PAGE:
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Selection of stainless steels for handling sodium hypochlorite (NaOCl)


Sodium hypochlorite only exists in solutions.
The solution can be unstable, giving off chlorine gas.
Sodium hypochlorite is not stable as a solid chemical.

The hypochlorites, although alkaline, are oxidising.

Commercially concentrated Sodium hypochlorite is around 15-wt %.
Household bleach solutions are around 5.25% sodium hypochlorite.

Corrosion resistance of stainless steels

The hypochlorite ion, (OCl), is aggressive to stainless steels, acting in a similar way to wet chlorine gas, and like the chloride ion, (Cl), is a dangerous pitting corrosion hazard.
Pitting or crevice corrosion can occur on most stainless steel grades in a 5% solution at ambient temperatures.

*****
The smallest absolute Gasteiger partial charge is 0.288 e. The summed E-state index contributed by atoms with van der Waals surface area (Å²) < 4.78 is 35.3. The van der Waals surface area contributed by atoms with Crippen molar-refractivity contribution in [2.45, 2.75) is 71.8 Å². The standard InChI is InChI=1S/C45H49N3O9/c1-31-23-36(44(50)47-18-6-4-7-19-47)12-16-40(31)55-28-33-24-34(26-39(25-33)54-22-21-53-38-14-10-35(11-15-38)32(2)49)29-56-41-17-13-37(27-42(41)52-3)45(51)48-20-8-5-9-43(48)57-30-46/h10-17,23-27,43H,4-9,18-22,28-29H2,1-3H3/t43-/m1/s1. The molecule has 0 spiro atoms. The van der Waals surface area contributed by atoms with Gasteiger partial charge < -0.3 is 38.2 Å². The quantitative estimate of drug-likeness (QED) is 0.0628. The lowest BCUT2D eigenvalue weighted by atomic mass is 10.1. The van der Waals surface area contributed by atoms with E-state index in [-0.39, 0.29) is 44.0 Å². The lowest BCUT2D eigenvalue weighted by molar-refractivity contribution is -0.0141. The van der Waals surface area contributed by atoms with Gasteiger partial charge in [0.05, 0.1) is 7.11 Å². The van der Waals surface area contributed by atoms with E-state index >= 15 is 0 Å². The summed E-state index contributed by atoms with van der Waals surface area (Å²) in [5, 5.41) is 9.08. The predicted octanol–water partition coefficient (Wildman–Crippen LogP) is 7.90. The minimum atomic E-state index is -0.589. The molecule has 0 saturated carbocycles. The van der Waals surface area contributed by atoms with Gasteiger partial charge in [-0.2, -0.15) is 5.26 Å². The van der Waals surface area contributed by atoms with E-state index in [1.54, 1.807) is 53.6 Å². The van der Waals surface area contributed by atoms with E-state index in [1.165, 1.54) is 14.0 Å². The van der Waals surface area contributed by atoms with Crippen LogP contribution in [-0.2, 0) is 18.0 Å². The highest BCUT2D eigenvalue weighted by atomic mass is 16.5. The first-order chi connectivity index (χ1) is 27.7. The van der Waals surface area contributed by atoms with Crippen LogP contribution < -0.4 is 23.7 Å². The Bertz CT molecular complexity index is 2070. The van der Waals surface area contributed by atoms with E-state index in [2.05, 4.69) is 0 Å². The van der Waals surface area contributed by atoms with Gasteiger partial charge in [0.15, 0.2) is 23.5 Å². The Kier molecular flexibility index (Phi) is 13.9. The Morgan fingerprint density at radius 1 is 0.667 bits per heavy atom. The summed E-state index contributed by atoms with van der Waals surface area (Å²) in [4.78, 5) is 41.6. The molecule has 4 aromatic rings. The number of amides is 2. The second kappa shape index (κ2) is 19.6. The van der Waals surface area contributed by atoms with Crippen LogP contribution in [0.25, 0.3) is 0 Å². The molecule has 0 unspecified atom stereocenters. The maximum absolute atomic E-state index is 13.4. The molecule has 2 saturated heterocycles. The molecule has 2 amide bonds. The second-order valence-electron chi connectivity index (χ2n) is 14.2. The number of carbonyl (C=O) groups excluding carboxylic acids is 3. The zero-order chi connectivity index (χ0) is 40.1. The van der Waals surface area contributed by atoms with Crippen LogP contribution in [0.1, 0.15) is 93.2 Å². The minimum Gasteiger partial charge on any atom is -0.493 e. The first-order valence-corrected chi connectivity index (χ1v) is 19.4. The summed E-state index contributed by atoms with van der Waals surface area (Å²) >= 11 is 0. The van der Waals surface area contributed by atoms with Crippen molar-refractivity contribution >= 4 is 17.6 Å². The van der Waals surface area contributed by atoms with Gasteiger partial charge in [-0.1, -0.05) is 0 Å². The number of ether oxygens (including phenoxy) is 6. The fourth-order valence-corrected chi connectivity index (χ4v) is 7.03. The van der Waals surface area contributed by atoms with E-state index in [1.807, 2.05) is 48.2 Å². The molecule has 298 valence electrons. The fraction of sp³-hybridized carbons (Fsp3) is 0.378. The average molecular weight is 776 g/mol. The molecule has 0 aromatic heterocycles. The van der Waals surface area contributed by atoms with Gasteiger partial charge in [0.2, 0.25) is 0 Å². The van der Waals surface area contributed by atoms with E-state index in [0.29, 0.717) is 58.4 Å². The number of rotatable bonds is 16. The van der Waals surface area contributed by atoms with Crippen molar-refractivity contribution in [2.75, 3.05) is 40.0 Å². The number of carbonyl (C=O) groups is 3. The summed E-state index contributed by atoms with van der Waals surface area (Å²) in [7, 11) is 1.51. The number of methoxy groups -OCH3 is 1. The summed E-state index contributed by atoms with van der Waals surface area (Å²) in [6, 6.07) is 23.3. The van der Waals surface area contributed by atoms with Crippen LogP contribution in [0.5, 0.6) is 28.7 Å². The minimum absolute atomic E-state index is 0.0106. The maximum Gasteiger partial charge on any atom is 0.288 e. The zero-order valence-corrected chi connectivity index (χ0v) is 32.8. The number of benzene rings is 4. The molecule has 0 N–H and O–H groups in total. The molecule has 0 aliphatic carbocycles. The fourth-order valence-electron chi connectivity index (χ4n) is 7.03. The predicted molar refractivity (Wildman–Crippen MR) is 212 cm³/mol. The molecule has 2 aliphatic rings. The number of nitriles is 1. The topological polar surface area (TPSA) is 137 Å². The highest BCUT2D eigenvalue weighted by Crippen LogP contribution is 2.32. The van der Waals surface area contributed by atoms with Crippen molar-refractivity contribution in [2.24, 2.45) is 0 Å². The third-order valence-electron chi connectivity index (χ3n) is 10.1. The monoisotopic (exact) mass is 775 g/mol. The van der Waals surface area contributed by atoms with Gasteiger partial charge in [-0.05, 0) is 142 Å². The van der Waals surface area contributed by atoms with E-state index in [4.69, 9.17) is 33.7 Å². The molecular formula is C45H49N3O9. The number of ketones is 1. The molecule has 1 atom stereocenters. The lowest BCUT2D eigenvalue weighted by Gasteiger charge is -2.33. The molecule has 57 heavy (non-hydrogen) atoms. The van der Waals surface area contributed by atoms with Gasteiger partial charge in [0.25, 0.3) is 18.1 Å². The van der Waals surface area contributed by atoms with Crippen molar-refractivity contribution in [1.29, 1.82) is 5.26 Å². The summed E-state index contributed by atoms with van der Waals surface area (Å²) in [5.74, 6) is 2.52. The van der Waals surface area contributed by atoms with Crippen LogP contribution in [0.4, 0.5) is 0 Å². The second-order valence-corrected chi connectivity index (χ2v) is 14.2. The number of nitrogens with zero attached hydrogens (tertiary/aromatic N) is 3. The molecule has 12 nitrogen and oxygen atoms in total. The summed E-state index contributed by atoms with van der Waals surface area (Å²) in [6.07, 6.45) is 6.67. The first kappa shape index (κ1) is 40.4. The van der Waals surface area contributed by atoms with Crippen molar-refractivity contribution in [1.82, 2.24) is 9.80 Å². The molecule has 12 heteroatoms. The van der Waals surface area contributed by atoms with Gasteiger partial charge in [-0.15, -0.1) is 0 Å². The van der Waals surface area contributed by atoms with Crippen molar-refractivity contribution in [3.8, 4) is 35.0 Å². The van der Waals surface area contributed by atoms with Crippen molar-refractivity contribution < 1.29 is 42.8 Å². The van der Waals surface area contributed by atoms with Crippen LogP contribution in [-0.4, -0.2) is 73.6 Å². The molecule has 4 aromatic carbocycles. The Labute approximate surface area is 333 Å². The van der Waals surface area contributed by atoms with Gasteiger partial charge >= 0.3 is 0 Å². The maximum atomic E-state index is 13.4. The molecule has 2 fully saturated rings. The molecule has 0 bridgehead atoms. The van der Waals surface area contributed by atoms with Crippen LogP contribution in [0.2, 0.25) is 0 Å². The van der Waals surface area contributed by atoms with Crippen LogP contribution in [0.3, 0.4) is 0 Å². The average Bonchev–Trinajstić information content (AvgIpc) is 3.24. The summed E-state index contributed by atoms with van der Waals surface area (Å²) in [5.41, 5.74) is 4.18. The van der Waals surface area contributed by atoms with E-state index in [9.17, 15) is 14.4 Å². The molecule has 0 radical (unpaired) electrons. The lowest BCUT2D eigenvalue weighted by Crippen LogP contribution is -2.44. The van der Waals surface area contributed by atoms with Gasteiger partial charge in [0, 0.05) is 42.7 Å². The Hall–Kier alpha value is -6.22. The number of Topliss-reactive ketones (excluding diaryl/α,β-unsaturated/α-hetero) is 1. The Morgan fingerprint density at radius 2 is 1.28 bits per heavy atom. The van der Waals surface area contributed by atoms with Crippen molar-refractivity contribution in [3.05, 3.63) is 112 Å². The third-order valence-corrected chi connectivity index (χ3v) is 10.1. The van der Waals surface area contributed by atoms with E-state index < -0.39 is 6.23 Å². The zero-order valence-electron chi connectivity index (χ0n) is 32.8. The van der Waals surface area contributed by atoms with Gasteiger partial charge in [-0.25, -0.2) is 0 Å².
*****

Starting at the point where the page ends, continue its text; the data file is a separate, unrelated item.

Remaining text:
There is an additional risk of stress corrosion cracking, (SCC), at higher temperatures.

Stainless steels should not be considered suitable for storage or transport tank applications with concentrated, (15%), hypochlorite solutions or bleaches, (5%).

Contact with household bleach

Pitting corrosion has been reported from household bleach spills on stainless steel, (304 type), sinks in domestic environments.
If this occurs immediate dilution by rinsing should avoid pitting, but if left overnight, pitting can result.

Disinfecting or sanitising 304 or 316 stainless steel items with dilute hypochlorite solutions can be done with care, but it is important that the temperature and contact time is kept to a minimum and that the solution is thoroughly rinsed away afterwards.

Safe residual water chlorine levels for sterilisation

As a guide, 15-20 ppm, (mg/lt), residual chlorine solutions at ambient temperatures should be safe with 316 types for a 24-hour maximum contact time, if followed by rinsing.

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